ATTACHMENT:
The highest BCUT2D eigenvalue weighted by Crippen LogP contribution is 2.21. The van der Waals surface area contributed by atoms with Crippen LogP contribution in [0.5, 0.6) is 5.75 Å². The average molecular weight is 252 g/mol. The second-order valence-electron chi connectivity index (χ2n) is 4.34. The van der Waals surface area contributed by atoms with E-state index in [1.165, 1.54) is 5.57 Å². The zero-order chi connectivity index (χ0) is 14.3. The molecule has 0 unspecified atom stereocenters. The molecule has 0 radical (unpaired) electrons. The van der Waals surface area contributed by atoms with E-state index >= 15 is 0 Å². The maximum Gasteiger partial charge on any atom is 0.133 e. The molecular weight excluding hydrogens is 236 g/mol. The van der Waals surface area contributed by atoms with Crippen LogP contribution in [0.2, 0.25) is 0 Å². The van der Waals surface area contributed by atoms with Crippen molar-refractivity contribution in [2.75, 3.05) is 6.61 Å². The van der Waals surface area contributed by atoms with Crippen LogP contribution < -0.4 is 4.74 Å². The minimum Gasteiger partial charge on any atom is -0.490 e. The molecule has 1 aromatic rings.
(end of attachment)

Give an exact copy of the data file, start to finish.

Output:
The highest BCUT2D eigenvalue weighted by Crippen LogP contribution is 2.21. The van der Waals surface area contributed by atoms with Crippen LogP contribution in [0.5, 0.6) is 5.75 Å². The average molecular weight is 252 g/mol. The second-order valence-electron chi connectivity index (χ2n) is 4.34. The van der Waals surface area contributed by atoms with E-state index in [1.165, 1.54) is 5.57 Å². The zero-order chi connectivity index (χ0) is 14.3. The molecule has 0 unspecified atom stereocenters. The molecule has 0 radical (unpaired) electrons. The van der Waals surface area contributed by atoms with E-state index >= 15 is 0 Å². The maximum Gasteiger partial charge on any atom is 0.133 e. The molecular weight excluding hydrogens is 236 g/mol. The van der Waals surface area contributed by atoms with Crippen LogP contribution in [0.2, 0.25) is 0 Å². The van der Waals surface area contributed by atoms with Crippen molar-refractivity contribution in [2.75, 3.05) is 6.61 Å². The van der Waals surface area contributed by atoms with Crippen LogP contribution < -0.4 is 4.74 Å². The minimum Gasteiger partial charge on any atom is -0.490 e. The molecule has 1 aromatic rings.